July 15, 2012

Dear Catalog CEOs: Why Loyalty Programs Work, And Why They Don't Work

Dear Catalog CEOs:


A carefully crafted loyalty program can increase sales by somewhere around 10%, among customers who are deemed loyal.


And yet, for most of us, loyalty programs don't work.


At Nordstrom, good customers had an 85% chance of buying again in the next year, purchasing maybe ten times if the customer repurchases.  That's 0.85*10 = 8.5 expected annual orders per loyal customer.  If a loyalty program increases volume by 10%, then you achieve an incremental 8.5 * 0.10 = 0.85 orders per customer.


At your garden-variety catalog brand, good customers have a 45% chance of buying again in the next year, purchasing maybe two times if the customer repurchases.  That's 0.45*2 = 0.9 expected annual orders per loyal customer.  If a loyalty program increases volume by 10%, then you achieve an incremental 0.9 * 0.10 = 0.09 orders per customer.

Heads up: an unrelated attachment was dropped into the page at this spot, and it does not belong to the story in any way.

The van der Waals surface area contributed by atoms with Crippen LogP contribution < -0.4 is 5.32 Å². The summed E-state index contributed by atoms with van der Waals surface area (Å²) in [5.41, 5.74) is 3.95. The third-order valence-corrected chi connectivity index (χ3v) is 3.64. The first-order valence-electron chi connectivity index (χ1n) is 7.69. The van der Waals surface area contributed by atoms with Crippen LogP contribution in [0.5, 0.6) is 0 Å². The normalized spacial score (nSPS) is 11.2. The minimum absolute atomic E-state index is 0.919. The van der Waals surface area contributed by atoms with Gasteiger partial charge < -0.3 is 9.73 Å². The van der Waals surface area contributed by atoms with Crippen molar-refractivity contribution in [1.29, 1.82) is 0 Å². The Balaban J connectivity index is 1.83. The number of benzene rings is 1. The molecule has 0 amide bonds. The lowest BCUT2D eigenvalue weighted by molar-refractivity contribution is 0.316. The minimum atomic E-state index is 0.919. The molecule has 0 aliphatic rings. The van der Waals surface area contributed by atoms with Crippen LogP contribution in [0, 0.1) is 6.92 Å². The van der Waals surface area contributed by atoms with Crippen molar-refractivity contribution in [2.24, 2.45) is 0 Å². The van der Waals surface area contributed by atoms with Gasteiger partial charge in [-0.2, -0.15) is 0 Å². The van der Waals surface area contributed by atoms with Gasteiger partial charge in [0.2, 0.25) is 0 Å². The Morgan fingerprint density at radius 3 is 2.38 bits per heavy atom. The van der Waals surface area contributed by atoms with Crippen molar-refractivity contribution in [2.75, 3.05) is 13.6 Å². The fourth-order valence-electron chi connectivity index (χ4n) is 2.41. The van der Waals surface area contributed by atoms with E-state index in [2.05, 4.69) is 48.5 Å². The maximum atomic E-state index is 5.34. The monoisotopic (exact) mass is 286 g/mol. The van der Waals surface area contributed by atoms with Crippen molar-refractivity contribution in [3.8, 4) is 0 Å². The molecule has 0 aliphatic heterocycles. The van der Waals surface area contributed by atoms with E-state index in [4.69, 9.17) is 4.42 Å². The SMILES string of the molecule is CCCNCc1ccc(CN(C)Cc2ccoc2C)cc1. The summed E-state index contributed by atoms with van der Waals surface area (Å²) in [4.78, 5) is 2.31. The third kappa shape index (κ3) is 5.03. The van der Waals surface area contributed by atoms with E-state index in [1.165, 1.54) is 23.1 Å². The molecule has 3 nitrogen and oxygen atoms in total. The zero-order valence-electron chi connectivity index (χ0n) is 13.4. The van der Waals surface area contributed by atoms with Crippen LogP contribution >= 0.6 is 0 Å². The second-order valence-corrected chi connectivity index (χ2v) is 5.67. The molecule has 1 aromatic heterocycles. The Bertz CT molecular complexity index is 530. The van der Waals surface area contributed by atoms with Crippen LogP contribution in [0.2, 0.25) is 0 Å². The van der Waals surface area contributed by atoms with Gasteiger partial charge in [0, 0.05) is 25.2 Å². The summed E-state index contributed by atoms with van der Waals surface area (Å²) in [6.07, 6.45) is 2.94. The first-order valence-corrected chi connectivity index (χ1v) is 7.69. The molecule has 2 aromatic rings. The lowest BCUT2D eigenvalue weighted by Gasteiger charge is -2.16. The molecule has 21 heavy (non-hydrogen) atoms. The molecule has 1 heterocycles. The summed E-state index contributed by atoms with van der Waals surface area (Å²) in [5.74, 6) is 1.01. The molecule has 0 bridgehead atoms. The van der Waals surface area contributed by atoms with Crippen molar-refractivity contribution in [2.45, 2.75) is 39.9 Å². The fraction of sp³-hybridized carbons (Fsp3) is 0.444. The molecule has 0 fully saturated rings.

Can you see the difference between the two business models?


It doesn't matter what the cataloger does ... a loyalty program is going to make no difference whatsoever.


It make all the difference in the world what Nordstrom does ... a loyalty program greatly increases sales and generates profit.


Trade journalists, bloggers, and many loyalty experts miss this subtlety in customer behavior.


Loyalty programs work in a high-frequency environment.


Loyalty programs cannot force infrequent buyers into frequent buying behavior.